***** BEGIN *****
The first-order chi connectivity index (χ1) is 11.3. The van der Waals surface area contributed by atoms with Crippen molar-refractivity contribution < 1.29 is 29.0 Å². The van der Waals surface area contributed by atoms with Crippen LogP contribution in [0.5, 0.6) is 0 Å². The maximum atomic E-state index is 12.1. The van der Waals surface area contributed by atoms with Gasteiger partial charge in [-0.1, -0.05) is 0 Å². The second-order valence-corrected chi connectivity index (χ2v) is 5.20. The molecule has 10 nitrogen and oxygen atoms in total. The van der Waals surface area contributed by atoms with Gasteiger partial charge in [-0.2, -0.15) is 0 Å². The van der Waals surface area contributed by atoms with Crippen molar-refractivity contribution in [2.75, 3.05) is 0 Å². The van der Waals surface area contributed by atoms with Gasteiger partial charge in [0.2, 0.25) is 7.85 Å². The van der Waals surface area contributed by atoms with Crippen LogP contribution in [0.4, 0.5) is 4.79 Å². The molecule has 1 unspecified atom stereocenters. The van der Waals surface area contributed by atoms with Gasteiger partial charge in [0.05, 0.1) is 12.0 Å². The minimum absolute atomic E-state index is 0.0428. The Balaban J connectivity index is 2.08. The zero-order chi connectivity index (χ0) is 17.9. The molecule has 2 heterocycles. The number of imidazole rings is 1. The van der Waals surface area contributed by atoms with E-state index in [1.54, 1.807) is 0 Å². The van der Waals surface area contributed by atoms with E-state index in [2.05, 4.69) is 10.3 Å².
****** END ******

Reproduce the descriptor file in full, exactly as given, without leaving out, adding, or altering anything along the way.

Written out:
The first-order chi connectivity index (χ1) is 11.3. The van der Waals surface area contributed by atoms with Crippen molar-refractivity contribution < 1.29 is 29.0 Å². The van der Waals surface area contributed by atoms with Crippen LogP contribution in [0.5, 0.6) is 0 Å². The maximum atomic E-state index is 12.1. The van der Waals surface area contributed by atoms with Gasteiger partial charge in [-0.1, -0.05) is 0 Å². The second-order valence-corrected chi connectivity index (χ2v) is 5.20. The molecule has 10 nitrogen and oxygen atoms in total. The van der Waals surface area contributed by atoms with Gasteiger partial charge in [-0.2, -0.15) is 0 Å². The van der Waals surface area contributed by atoms with Crippen molar-refractivity contribution in [2.75, 3.05) is 0 Å². The van der Waals surface area contributed by atoms with Gasteiger partial charge in [0.2, 0.25) is 7.85 Å². The van der Waals surface area contributed by atoms with Crippen LogP contribution in [0.4, 0.5) is 4.79 Å². The molecule has 1 unspecified atom stereocenters. The van der Waals surface area contributed by atoms with Gasteiger partial charge in [0.05, 0.1) is 12.0 Å². The minimum absolute atomic E-state index is 0.0428. The Balaban J connectivity index is 2.08. The zero-order chi connectivity index (χ0) is 17.9. The molecule has 2 heterocycles. The number of imidazole rings is 1. The van der Waals surface area contributed by atoms with E-state index in [1.54, 1.807) is 0 Å². The van der Waals surface area contributed by atoms with E-state index in [2.05, 4.69) is 10.3 Å².